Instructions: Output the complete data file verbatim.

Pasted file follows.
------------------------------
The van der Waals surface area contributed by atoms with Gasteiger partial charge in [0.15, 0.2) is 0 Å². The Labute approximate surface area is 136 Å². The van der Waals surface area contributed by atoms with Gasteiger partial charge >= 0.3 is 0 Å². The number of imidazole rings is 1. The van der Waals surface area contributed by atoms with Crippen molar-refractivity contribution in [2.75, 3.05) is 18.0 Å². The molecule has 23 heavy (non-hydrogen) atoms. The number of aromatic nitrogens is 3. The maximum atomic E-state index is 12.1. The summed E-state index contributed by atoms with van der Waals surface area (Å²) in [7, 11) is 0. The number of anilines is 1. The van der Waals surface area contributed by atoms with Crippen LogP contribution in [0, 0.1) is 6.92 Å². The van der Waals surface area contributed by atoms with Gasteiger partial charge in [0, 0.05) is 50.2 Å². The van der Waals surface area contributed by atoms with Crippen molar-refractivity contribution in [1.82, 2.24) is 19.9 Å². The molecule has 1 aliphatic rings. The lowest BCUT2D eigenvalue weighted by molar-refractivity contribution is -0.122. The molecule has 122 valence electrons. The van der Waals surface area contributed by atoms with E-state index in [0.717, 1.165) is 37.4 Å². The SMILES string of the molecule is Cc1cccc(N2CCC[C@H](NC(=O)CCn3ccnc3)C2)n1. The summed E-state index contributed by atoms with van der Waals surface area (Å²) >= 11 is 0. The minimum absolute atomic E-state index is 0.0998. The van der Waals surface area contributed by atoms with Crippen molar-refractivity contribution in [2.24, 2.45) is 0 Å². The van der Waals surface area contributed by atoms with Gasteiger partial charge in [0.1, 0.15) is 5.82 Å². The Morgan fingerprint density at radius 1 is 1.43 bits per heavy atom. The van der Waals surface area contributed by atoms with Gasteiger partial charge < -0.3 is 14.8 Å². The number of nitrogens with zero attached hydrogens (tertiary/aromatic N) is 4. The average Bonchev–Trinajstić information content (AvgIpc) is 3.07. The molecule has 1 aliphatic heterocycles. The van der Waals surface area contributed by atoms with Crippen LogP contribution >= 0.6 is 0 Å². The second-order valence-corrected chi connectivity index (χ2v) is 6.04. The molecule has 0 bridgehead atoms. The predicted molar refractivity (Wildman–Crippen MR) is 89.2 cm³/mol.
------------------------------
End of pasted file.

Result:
The van der Waals surface area contributed by atoms with Gasteiger partial charge in [0.15, 0.2) is 0 Å². The Labute approximate surface area is 136 Å². The van der Waals surface area contributed by atoms with Gasteiger partial charge >= 0.3 is 0 Å². The number of imidazole rings is 1. The van der Waals surface area contributed by atoms with Crippen molar-refractivity contribution in [2.75, 3.05) is 18.0 Å². The molecule has 23 heavy (non-hydrogen) atoms. The number of aromatic nitrogens is 3. The maximum atomic E-state index is 12.1. The summed E-state index contributed by atoms with van der Waals surface area (Å²) in [7, 11) is 0. The number of anilines is 1. The van der Waals surface area contributed by atoms with Crippen LogP contribution in [0, 0.1) is 6.92 Å². The van der Waals surface area contributed by atoms with Gasteiger partial charge in [0, 0.05) is 50.2 Å². The van der Waals surface area contributed by atoms with Crippen molar-refractivity contribution in [1.82, 2.24) is 19.9 Å². The molecule has 1 aliphatic rings. The lowest BCUT2D eigenvalue weighted by molar-refractivity contribution is -0.122. The molecule has 122 valence electrons. The van der Waals surface area contributed by atoms with E-state index in [0.717, 1.165) is 37.4 Å². The SMILES string of the molecule is Cc1cccc(N2CCC[C@H](NC(=O)CCn3ccnc3)C2)n1. The summed E-state index contributed by atoms with van der Waals surface area (Å²) >= 11 is 0. The minimum absolute atomic E-state index is 0.0998. The van der Waals surface area contributed by atoms with Crippen molar-refractivity contribution in [2.24, 2.45) is 0 Å². The van der Waals surface area contributed by atoms with Gasteiger partial charge in [0.1, 0.15) is 5.82 Å². The Morgan fingerprint density at radius 1 is 1.43 bits per heavy atom. The van der Waals surface area contributed by atoms with Gasteiger partial charge < -0.3 is 14.8 Å². The number of nitrogens with zero attached hydrogens (tertiary/aromatic N) is 4. The average Bonchev–Trinajstić information content (AvgIpc) is 3.07. The molecule has 1 aliphatic heterocycles. The van der Waals surface area contributed by atoms with Crippen LogP contribution >= 0.6 is 0 Å². The second-order valence-corrected chi connectivity index (χ2v) is 6.04. The molecule has 0 bridgehead atoms. The predicted molar refractivity (Wildman–Crippen MR) is 89.2 cm³/mol.